(director: John McTiernan; screenwriters: Leslie Dixon/Kurt Wimmer/story by Alan R. Trustman; cinematographer: Tom Priestley; editor: John Wright; cast: Pierce Brosnan (Thomas Crown), Rene Russo (Catherine Banning), Denis Leary (Michael McCann), Ben Gazzara (Andrew Wallace), Esther Canadas (Mystery Woman), Frankie Faison (Paretti), Fritz Weaver (John Reynolds), Charles Keating (Golchan), Mark Margolis (Knutzhorn), Faye Dunaway (Psychiatrist); Runtime: 110; MGM; 1999)

“In many ways it’s a better overall film than the older one, but retains the same trashy disposable entertainment value. No one will mistake this middle brow venture for an art film.”

Reviewed by Dennis Schwartz

Updated from the ’60s Steve McQueen version, remade with a fresher theme that is fit for the ’90s. The caper is also more fun to watch, has much more splash to its story line, and is better looking than the original. In many ways it’s a better overall film than the older one, but retains the same trashy disposable entertainment value. No one will mistake this middlebrow venture for an art film.

This version features an art heist instead of one in a bank.

The caper is done in a sophisticated manner by an elegant businessman of a giant financial empire, his motives are derived from his arrogance. Supposedly, the billionaire is missing two things in his life: a Monet and a wife. The question becomes which one will he next acquire.

The location has been switched from Boston to New York City and the main action takes place in the Metropolitan Museum of Art, which was actually the New York Public Library (the Met frowned on the idea of having a film showing its security system being penetrated). As an added connection to the older version Faye Dunaway, who played Rene Russo’s part as the insurance investigator, Catherine Banning, in the original, now plays the psychiatrist to Thomas Crown (Pierce Brosnan).

The film looked so glossy and flew by at such an easygoing pace. It was an enjoyable guilty pleasure, a delicious Hollywood romp for those looking for escapism and a romance that portends to be steamy and intimate; but, is really glib and only superficially satisfying. It’s more like a James Bond film in its banal idea of what love and adventure is, as the film rolls out the big-ticket items to impress the viewer. It shows the things an extremely wealthy man might be into doing such as; flying his own private airplane, owning a villa on a tropical island, dating beautiful women, wearing expensive designer clothes (Pierce can’t wear a tux, his contract with the James Bond people stipulates he can only be properly dressed in a tux in the Bond pics), dining at upscale restaurants, acquiring an expensive art collection, and playing golf games where there are wagers of a $100,000 a shot. There is no end to the bounty of materialism in this film.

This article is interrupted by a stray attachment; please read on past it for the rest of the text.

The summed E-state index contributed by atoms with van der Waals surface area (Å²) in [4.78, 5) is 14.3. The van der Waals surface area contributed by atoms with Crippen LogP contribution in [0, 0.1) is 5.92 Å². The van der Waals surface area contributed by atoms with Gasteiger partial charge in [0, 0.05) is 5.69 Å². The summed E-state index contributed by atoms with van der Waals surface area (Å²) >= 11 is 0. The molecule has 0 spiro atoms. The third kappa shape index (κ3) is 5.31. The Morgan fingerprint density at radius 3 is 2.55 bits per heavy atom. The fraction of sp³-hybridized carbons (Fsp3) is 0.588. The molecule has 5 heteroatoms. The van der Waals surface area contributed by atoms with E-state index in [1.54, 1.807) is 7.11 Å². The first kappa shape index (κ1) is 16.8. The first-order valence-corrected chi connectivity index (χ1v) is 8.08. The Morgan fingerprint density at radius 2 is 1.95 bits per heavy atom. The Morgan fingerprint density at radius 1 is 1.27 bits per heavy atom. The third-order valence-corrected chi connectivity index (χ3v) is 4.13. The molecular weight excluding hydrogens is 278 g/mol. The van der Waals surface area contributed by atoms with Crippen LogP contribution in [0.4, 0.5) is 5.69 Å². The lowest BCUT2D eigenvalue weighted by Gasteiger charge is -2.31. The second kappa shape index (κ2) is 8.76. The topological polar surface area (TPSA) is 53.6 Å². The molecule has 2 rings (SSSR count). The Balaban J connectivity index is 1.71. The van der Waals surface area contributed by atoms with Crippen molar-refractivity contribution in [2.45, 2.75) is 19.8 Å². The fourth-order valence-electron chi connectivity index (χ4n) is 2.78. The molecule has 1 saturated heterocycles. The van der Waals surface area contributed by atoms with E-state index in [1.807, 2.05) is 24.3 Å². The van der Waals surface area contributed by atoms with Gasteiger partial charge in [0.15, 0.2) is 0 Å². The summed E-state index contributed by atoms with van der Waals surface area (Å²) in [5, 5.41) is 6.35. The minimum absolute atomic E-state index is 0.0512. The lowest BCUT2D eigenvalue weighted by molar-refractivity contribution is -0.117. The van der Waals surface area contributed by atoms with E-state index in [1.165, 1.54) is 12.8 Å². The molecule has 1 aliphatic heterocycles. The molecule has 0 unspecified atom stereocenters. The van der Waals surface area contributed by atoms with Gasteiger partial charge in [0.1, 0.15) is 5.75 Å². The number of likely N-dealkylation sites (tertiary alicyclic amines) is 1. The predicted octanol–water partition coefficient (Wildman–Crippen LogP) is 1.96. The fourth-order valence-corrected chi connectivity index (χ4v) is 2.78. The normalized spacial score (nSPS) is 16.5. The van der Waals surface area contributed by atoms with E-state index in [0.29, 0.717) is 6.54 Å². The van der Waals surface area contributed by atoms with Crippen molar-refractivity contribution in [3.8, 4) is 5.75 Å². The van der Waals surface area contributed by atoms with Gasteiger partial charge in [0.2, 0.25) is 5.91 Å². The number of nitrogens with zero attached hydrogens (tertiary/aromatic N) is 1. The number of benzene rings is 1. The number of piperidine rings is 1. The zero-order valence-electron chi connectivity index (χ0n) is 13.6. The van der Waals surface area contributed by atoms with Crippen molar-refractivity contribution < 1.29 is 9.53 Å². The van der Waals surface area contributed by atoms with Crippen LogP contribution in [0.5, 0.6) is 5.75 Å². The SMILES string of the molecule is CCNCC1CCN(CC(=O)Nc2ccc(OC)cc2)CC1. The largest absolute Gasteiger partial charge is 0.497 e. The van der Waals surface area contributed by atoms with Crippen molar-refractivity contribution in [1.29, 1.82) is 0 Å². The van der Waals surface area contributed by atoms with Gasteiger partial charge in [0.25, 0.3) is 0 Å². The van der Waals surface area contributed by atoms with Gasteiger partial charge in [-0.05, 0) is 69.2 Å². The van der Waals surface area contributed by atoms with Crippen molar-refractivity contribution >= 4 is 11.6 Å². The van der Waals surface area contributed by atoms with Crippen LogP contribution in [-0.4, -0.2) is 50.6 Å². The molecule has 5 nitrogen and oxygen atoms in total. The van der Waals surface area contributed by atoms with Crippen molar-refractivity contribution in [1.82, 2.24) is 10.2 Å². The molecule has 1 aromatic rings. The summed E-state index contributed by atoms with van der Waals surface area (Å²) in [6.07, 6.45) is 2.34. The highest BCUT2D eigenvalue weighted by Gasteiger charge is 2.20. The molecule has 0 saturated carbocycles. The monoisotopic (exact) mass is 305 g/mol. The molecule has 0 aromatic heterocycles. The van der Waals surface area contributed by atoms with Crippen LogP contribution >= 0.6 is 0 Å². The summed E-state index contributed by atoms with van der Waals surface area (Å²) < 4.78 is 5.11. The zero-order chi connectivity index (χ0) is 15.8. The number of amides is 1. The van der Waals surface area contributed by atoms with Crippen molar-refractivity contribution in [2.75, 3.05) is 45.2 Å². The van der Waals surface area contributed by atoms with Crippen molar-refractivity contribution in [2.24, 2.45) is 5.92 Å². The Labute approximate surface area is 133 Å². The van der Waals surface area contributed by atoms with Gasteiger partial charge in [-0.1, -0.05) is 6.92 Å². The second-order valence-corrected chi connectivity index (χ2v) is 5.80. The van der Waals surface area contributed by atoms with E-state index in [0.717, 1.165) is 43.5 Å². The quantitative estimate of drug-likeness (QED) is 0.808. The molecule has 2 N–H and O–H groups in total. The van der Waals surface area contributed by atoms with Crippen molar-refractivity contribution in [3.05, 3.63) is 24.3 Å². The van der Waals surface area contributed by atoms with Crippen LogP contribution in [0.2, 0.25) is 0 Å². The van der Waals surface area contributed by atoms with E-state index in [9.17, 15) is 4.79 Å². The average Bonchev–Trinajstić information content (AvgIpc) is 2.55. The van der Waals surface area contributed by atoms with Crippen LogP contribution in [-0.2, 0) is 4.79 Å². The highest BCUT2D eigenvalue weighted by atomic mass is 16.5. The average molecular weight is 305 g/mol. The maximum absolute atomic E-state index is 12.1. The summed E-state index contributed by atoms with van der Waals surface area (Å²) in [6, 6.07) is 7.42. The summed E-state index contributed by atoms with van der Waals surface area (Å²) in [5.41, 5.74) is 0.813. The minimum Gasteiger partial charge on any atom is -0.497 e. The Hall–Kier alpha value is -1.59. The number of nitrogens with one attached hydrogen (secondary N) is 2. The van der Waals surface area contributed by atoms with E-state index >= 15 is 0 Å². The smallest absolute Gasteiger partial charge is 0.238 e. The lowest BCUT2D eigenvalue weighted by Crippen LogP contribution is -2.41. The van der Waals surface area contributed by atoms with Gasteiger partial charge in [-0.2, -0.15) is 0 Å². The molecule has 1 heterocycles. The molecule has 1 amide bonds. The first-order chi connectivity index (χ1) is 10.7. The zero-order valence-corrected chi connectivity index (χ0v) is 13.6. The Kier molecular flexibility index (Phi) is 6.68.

The bold robbery of the museum is done with style as Eastern European thieves are smuggled into the museum in a Trojan Horse, but are repelled when they unknowingly are double-crossed by Thomas Crown. Somehow the Monet worth $100 million gets stolen, anyhow. The police, led by detective Michael McCann (Leary), are clueless, but along comes the stylishly dressed insurance investigator, Catherine (Renee), who immediately shows the police that she is smarter than they are and puts them on the trail of Thomas Crown. He’s someone thought to be above reproach. All they need is to get the proof he did it.

In the closing scene Crown steals another valuable picture hanging near the Monet for Catherine’s sake, but he also puts the Monet back in its place in the museum. It was an ingenious scene, where many impersonators of a Magritte painting who are dressed in imitation of the picture as inconspicuous businessmen in dark suits and bowler hats, carrying briefcases, make it difficult for the police to keep tabs on them all. In the meantime, Thomas has enough time to outfox the police trap and accomplish his misdeed.

The film is more about the chess game of love and trust between the handsome thief and the beauty who, at first, wants only to catch him and get her five percent reward. The big question becomes which will each choose, stolen art or questionable love. The detective is the good guy who falls for the good looking dame but is not in the high roller category to pull her in. Renee is the one who gets angry that she has actually fallen in love with the dapper playboy, not sure if he really loves her and will just break her heart. Pierce is the picture of coolness, not giving away his moves until the game is over.

It’s a fantasy film fantasizing how good it would be to have so much money that you can do anything you wanted. The emptiness of those pleasures rival the film’s empty look at romance and adventure, and should give one pause to think how disappointing it sometimes might be to get what one wishes for. This is an easy film to take it as it is! It is a well-crafted star vehicle, whose stars have a good chemistry together, and there is a bonus–it comes with gorgeous location shots and lots of plot twists.